SAVANNAH, GA (WTOC) - For more than a year, El Paso Energy and Southern LNG have been trying to convince the City of Savannah their plan to truck liquefied natural gas through the city was a safe plan.
City officials, still not convinced, have taken the next step in a plea to the Federal Energy Regulatory Commission, who will make the final decision.
Savannah City Council approved a resolution Thursday afternoon telling the F.E.R.C. they do not want large quantities of LNG being transported on the streets of Savannah.
The plan to expand the Elba Island LNG terminal was first proposed last year and Southern LNG had hoped to have the application approved by February, but the city, including fire chief Charles Middleton, has delayed the process because of their fears of the unknown.
A consultant was hired, experts were brought in, studies were done and a fact-finding mission was underway since late last year. The questions the city wanted answers for, from Southern LNG, they say have still not been answered.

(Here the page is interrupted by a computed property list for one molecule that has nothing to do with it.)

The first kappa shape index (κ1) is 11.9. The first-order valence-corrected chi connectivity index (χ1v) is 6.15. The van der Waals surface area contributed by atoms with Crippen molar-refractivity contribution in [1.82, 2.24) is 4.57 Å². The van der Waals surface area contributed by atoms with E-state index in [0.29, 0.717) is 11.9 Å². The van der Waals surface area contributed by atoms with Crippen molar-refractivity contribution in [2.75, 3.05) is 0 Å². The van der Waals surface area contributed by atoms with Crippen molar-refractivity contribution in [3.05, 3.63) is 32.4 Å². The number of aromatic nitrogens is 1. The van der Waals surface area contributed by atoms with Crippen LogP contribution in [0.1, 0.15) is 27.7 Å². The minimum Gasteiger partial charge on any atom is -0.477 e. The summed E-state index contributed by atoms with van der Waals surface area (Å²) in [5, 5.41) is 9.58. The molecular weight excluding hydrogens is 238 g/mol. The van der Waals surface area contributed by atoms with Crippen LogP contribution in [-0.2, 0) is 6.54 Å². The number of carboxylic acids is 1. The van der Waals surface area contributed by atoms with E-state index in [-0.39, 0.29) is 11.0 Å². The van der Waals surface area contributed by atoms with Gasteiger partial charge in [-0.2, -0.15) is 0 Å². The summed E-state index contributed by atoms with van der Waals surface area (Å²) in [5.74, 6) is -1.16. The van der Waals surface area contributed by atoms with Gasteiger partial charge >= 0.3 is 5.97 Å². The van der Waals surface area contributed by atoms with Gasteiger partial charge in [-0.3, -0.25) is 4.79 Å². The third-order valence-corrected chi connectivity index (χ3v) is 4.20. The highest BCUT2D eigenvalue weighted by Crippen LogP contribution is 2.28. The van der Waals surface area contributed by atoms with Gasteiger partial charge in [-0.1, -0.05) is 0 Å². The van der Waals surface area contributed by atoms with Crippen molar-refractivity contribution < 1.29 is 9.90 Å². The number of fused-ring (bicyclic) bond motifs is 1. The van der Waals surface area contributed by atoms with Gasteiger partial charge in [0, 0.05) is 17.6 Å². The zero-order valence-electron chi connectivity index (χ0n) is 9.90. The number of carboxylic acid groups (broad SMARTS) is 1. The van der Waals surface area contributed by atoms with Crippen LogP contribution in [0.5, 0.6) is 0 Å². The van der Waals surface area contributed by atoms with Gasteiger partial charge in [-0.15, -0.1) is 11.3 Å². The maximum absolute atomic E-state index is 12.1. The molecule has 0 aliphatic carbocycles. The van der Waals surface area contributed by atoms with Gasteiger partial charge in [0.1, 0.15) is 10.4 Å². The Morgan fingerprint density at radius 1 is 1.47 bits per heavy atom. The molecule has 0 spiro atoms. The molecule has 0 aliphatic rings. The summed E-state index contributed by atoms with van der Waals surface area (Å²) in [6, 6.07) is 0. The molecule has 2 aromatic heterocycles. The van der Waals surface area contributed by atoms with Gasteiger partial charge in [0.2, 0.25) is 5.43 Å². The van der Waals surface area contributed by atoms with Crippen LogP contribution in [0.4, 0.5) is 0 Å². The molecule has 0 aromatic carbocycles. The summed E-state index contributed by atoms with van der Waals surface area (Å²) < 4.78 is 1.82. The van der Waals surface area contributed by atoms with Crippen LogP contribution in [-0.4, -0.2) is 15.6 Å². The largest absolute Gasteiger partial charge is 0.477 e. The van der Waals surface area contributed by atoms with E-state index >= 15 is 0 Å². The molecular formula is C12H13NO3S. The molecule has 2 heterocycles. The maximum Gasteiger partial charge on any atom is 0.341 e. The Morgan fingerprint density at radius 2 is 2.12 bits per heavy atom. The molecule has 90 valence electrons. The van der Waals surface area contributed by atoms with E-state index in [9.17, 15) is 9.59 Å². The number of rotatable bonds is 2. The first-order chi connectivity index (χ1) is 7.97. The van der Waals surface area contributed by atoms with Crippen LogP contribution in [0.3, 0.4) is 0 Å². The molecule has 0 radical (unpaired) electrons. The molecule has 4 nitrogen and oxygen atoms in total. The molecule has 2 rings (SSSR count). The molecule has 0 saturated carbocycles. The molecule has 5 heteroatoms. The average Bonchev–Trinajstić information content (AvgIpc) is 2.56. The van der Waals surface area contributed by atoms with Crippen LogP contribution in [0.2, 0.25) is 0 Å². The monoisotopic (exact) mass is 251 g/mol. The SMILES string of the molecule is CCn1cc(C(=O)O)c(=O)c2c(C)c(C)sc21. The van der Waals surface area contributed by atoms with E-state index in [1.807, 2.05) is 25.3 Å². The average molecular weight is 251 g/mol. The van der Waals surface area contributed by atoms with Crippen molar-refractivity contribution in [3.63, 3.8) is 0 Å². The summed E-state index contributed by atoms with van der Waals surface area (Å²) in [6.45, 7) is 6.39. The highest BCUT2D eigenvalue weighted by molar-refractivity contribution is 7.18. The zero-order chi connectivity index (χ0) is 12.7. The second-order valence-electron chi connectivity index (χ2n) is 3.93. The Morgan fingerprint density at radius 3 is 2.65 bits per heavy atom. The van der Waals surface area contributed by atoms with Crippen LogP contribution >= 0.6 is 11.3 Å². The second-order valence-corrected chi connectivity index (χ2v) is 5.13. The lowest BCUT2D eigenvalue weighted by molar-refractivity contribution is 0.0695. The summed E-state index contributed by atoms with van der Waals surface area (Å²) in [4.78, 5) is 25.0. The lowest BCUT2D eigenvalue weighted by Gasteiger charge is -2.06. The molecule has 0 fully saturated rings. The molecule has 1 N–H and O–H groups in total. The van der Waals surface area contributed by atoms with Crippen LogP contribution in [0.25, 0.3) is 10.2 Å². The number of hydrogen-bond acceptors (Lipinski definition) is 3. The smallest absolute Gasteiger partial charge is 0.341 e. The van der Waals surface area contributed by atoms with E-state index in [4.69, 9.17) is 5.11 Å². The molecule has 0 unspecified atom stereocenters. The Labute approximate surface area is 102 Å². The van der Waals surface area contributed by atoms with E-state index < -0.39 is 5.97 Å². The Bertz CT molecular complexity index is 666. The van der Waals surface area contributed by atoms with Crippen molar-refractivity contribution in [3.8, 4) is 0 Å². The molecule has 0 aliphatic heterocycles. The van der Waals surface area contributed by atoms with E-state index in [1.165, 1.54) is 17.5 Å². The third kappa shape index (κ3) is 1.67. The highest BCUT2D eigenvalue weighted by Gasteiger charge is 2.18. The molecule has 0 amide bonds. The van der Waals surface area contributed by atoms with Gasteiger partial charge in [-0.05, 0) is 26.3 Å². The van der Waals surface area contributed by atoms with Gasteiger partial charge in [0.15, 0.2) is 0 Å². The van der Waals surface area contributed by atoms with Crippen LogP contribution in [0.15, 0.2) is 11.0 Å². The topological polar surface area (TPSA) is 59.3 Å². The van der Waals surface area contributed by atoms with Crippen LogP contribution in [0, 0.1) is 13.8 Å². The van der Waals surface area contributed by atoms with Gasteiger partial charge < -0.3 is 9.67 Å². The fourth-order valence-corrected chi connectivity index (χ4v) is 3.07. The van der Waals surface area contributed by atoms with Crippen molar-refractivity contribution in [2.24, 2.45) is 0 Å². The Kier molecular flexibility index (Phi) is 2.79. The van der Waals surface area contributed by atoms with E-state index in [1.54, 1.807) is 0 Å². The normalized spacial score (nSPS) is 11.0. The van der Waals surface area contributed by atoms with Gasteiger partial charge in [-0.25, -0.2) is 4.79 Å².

"In the end, council decided the risks associated with this kind of operation far outweighed the benefits to the community, so they are urging the F.E.R.C. to deny the application to truck LNG through the city," Bret Bell, Savannah city spokesman, told WTOC.
Last month, the city invited the attorney general from Rhode Island to speak to council members. In Rhode Island, the City of Providence successfully blocked a similar plan to truck LNG.
There is no word yet on how long it could take for a response from the Federal Energy Regulatory Commission.